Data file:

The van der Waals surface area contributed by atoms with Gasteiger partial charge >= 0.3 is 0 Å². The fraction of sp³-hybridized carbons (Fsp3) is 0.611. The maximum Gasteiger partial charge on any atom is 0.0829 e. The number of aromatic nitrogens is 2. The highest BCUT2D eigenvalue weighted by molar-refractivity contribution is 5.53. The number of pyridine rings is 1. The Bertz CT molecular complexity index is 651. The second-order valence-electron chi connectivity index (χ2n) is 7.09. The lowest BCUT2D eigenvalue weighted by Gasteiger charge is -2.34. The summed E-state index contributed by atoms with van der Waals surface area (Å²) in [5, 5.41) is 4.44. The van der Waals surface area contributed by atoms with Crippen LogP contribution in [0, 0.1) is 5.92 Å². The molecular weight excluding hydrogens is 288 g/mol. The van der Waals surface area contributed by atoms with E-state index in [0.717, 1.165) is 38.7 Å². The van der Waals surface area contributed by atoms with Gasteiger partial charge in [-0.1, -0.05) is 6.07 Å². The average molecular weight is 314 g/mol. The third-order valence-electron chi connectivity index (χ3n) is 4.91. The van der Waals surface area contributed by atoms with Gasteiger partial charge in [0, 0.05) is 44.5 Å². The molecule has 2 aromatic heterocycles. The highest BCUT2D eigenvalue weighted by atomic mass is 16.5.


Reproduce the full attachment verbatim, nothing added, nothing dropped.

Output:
The van der Waals surface area contributed by atoms with Gasteiger partial charge >= 0.3 is 0 Å². The fraction of sp³-hybridized carbons (Fsp3) is 0.611. The maximum Gasteiger partial charge on any atom is 0.0829 e. The number of aromatic nitrogens is 2. The highest BCUT2D eigenvalue weighted by molar-refractivity contribution is 5.53. The number of pyridine rings is 1. The Bertz CT molecular complexity index is 651. The second-order valence-electron chi connectivity index (χ2n) is 7.09. The lowest BCUT2D eigenvalue weighted by Gasteiger charge is -2.34. The summed E-state index contributed by atoms with van der Waals surface area (Å²) in [5, 5.41) is 4.44. The van der Waals surface area contributed by atoms with Crippen LogP contribution in [0, 0.1) is 5.92 Å². The molecular weight excluding hydrogens is 288 g/mol. The van der Waals surface area contributed by atoms with E-state index in [0.717, 1.165) is 38.7 Å². The van der Waals surface area contributed by atoms with Gasteiger partial charge in [-0.1, -0.05) is 6.07 Å². The average molecular weight is 314 g/mol. The third-order valence-electron chi connectivity index (χ3n) is 4.91. The van der Waals surface area contributed by atoms with Gasteiger partial charge in [0, 0.05) is 44.5 Å². The molecule has 2 aromatic heterocycles. The highest BCUT2D eigenvalue weighted by atomic mass is 16.5.